In it, Indiana speaks at length about his unsettled childhood and early education—aggravated by his mother’s tendency towards wanderlust that saw the family moving to 21 houses by the time he was 17— his interest in poetry and literature and his time living at Coenties Slip in lower Manhattan among a community of artists that included Ellsworth Kelly, Agnes Martin, Lenore Tawney and Jack Youngerman.

A Christmas Card found in the papers Dorothy Miller, who was a curator at the Museum of Modern Art, provides a preview of LOVE in its early concept stage. As the Archives’ curator of manuscripts Mary Savig describes in her book Handmade Holiday Cards from 20th-Century Artists:

One of the first iterations of Robert Indiana’s most publicly adored subject, the LOVE motif, was a card sold by MoMA in 1965. For his holiday card of 1964, Indiana had made pencil rubbings of the word LOVE, complete with his signature slanted O; one recipient of his card was MoMA curator Dorothy Miller. The following year MoMA commissioned from Indiana a more-colorful take on the original design for its holiday-card line.

Love Greeting Card
The greeting card Robert Indiana sent to Dorothy C. Miller, 1964 (. Dorothy C. Miller papers, 1853-2013, bulk 1920-1996. Archives of American Art)

In 1964, the same year Robert Indiana sent out his LOVE holiday card, he collaborated on a film, Eat, with Andy Warhol, in which, through the wizardry of film editing, Indiana eats a continually replenishing mushroom for 35 minutes. For the New York World’s Fair, he was one of ten artists commissioned by Phillip Johnson to create an artwork for the New York State Pavillion’s curved facade. Indiana’s creation, a 20-foot tall sign of five black circles arranged like the face of a five-sided die with letters that lit up to spell out EAT, was sandwiched between works by Ellsworth Kelly and Robert Rauchenberg. The words EAT, DIE, HUG and ERR would be conceits that Indiana returned to time and again—Mecklenburg calls them “iconic commands”—with EAT, the last word his mother said to him before she died, being one of the most profoundly autobiographical.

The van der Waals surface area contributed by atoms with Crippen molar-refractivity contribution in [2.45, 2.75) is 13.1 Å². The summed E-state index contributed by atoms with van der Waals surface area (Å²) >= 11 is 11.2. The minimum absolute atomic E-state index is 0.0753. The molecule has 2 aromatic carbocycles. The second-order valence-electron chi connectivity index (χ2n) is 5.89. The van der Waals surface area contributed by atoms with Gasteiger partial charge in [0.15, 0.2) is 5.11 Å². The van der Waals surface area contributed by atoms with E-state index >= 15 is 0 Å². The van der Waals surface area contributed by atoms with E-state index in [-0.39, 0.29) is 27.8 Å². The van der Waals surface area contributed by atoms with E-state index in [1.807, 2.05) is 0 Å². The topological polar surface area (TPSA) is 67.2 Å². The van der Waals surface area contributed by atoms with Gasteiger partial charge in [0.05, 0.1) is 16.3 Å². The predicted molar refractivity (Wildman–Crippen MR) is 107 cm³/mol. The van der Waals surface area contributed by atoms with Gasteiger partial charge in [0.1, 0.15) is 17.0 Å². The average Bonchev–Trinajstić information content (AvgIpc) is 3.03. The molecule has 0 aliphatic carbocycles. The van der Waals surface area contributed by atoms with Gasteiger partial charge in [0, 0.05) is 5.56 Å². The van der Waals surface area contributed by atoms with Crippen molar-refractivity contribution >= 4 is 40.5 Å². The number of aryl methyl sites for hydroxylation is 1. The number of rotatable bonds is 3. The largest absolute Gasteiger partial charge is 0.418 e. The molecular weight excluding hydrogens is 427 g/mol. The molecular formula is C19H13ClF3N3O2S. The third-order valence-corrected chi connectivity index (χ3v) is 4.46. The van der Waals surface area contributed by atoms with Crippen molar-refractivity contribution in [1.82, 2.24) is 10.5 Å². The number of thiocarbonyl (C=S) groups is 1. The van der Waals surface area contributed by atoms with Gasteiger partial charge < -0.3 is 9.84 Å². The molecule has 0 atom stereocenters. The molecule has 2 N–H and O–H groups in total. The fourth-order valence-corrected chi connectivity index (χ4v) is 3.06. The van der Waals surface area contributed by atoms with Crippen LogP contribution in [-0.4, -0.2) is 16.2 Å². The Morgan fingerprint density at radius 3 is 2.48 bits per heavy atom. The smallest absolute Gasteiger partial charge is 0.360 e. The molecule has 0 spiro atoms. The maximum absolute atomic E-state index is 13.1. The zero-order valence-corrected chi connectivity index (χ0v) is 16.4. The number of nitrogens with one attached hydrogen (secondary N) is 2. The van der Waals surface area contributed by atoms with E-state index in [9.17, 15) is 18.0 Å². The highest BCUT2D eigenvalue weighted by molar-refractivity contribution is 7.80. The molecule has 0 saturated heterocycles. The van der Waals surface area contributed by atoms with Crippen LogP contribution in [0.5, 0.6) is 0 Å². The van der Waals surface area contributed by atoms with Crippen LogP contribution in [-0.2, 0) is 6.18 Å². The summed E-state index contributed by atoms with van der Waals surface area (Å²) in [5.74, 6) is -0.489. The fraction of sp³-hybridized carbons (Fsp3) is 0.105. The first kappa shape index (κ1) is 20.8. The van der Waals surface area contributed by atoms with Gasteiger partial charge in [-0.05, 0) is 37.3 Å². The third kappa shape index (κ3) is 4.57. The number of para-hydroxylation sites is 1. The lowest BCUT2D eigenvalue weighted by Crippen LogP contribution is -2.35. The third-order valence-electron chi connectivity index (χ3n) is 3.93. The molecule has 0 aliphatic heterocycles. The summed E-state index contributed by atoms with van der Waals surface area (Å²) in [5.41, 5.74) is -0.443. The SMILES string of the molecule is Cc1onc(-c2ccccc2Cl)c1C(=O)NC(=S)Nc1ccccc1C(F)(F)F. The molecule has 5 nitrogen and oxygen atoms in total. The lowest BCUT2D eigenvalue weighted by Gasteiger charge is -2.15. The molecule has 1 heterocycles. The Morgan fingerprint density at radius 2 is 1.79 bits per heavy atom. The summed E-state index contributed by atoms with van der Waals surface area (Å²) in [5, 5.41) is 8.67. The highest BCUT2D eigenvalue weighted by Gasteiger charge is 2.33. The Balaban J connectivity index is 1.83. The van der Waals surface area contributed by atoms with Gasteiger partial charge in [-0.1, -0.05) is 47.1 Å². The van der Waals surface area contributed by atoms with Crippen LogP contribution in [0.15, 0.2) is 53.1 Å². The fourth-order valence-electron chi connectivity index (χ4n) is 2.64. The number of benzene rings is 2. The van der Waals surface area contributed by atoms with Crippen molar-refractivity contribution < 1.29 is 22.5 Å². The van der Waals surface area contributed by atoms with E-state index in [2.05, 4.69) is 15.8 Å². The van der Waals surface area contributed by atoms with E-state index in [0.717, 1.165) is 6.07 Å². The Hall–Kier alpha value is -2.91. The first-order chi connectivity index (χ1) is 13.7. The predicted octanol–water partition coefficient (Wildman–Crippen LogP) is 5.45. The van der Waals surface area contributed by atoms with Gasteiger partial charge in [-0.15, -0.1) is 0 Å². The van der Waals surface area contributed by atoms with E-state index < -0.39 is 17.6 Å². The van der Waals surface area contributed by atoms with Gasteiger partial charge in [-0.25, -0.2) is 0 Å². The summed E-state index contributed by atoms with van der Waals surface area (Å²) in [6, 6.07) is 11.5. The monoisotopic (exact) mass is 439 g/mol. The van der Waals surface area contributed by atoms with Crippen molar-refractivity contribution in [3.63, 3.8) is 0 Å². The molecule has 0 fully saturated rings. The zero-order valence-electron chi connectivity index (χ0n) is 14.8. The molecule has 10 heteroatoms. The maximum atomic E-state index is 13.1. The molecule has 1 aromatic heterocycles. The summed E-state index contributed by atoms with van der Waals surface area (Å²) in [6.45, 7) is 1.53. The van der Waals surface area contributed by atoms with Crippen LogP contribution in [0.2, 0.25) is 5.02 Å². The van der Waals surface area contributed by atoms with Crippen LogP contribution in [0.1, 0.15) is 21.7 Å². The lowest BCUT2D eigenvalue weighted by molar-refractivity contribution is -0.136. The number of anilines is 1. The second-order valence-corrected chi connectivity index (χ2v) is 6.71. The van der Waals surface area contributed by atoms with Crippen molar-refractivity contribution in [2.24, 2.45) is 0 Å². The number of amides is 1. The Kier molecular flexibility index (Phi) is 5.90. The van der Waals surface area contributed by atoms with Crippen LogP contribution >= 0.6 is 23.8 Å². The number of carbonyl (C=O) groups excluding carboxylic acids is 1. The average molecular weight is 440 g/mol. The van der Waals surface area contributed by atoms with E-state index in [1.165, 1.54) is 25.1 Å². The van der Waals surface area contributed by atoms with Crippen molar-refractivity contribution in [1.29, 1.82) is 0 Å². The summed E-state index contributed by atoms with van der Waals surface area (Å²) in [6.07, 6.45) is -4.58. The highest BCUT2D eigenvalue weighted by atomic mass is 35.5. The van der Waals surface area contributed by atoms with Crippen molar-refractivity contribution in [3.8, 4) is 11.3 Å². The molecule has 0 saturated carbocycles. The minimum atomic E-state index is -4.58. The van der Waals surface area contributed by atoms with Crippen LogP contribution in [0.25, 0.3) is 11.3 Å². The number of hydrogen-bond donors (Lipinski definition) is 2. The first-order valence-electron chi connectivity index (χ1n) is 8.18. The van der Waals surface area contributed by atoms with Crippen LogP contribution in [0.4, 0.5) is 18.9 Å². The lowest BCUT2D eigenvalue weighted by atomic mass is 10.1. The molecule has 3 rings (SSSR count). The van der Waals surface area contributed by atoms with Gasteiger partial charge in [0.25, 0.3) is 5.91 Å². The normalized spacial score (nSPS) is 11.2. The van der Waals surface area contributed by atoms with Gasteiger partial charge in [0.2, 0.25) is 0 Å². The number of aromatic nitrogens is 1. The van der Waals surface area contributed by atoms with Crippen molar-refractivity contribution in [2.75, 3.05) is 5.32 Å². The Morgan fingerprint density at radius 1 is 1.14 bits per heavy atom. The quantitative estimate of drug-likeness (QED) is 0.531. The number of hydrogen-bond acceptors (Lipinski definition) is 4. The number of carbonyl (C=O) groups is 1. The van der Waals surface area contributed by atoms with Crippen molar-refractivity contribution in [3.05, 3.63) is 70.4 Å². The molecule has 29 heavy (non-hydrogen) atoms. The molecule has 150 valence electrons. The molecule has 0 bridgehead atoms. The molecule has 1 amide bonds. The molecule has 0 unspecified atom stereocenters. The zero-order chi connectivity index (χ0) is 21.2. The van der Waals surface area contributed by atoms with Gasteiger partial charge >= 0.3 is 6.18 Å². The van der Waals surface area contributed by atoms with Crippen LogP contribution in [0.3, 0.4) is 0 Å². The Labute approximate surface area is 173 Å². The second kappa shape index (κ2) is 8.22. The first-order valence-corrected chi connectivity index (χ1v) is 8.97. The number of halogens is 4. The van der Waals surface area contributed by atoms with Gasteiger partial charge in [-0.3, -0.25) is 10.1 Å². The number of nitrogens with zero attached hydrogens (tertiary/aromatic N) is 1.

In a humorous take on the word, Philadelphia art curators Joan Kron and Audrey Sabol modified Indiana’s World’s Fair design into a brooch manufactured by Tiffany for their Genuine Electric Company—one of several business enterprises the women co-owned. After a write up on their projects in the New York Times, they received many inquiries about the pin, some of which are found in Kron’s papers in the Archives. Among them is a note from Mrs. Daniel D. Krakauer of Great Neck, Long Island, asking where she can get one of the EAT brooches to wear at her husband’s surprise 50th birthday party: “I can’t think of a better way of announcing that ‘Supper is Being Served’ than by ‘lighting up. . .’” The letter takes on a sly irony; officials at the World’s Fair had to order Indiana’s sign to be turned off after only one day, because crowds were flocking to the pavilion mistaking it for a food venue. As Indiana wrote, “Too many people had reacted, that first day, to the imperative.”

In 1974, after the Smithsonian received the art collection of financier and philanthropist Joseph Hirshhorn, and opened the Hirshhorn Museum and Sculpture Garden as a national museum of contemporary art, the Smithsonian Associates commissioned four posters for opening day, including one by Robert Indiana with an eye-popping blue star and a bold graphic design.

At the time of the museum’s opening there were only two early Indiana paintings—The Eateria, 1962 and Beware-Danger American Dream #4, 1963—in the Hirshhorn collection. Both, says Evelyn Hankins, the Hirshhorn’s senior curator, “are iconic examples of Robert Indiana’s way of using American vernacular, such as road signs, to create striking artworks at the core of Pop art.”

Hirshhorn Opening Day Poster